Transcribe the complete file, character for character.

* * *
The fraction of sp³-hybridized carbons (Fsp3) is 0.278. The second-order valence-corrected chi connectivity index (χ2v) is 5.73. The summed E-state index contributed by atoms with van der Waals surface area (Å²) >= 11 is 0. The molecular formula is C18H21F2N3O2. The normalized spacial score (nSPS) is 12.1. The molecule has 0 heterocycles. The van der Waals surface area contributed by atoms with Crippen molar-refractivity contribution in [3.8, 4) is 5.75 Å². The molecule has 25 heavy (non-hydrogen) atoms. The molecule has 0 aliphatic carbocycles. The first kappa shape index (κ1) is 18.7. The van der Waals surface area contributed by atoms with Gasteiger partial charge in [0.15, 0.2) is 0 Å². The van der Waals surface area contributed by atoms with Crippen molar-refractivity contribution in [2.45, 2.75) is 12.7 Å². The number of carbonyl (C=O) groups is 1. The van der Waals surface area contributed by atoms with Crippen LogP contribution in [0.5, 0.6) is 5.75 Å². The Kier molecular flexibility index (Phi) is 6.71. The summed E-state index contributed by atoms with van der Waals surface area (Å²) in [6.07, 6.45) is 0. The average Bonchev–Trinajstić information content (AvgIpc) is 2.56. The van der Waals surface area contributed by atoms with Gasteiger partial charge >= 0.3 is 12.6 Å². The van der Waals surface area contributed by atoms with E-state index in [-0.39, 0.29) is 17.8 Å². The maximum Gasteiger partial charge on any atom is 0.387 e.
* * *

The fraction of sp³-hybridized carbons (Fsp3) is 0.278. The second-order valence-corrected chi connectivity index (χ2v) is 5.73. The summed E-state index contributed by atoms with van der Waals surface area (Å²) >= 11 is 0. The molecular formula is C18H21F2N3O2. The normalized spacial score (nSPS) is 12.1. The molecule has 0 heterocycles. The van der Waals surface area contributed by atoms with Crippen molar-refractivity contribution in [3.8, 4) is 5.75 Å². The molecule has 25 heavy (non-hydrogen) atoms. The molecule has 0 aliphatic carbocycles. The first kappa shape index (κ1) is 18.7. The van der Waals surface area contributed by atoms with Gasteiger partial charge in [0.15, 0.2) is 0 Å². The van der Waals surface area contributed by atoms with Crippen molar-refractivity contribution in [2.45, 2.75) is 12.7 Å². The number of carbonyl (C=O) groups is 1. The van der Waals surface area contributed by atoms with Crippen LogP contribution in [0.5, 0.6) is 5.75 Å². The Kier molecular flexibility index (Phi) is 6.71. The summed E-state index contributed by atoms with van der Waals surface area (Å²) in [6.07, 6.45) is 0. The average Bonchev–Trinajstić information content (AvgIpc) is 2.56. The van der Waals surface area contributed by atoms with Gasteiger partial charge >= 0.3 is 12.6 Å². The van der Waals surface area contributed by atoms with E-state index in [-0.39, 0.29) is 17.8 Å². The maximum Gasteiger partial charge on any atom is 0.387 e.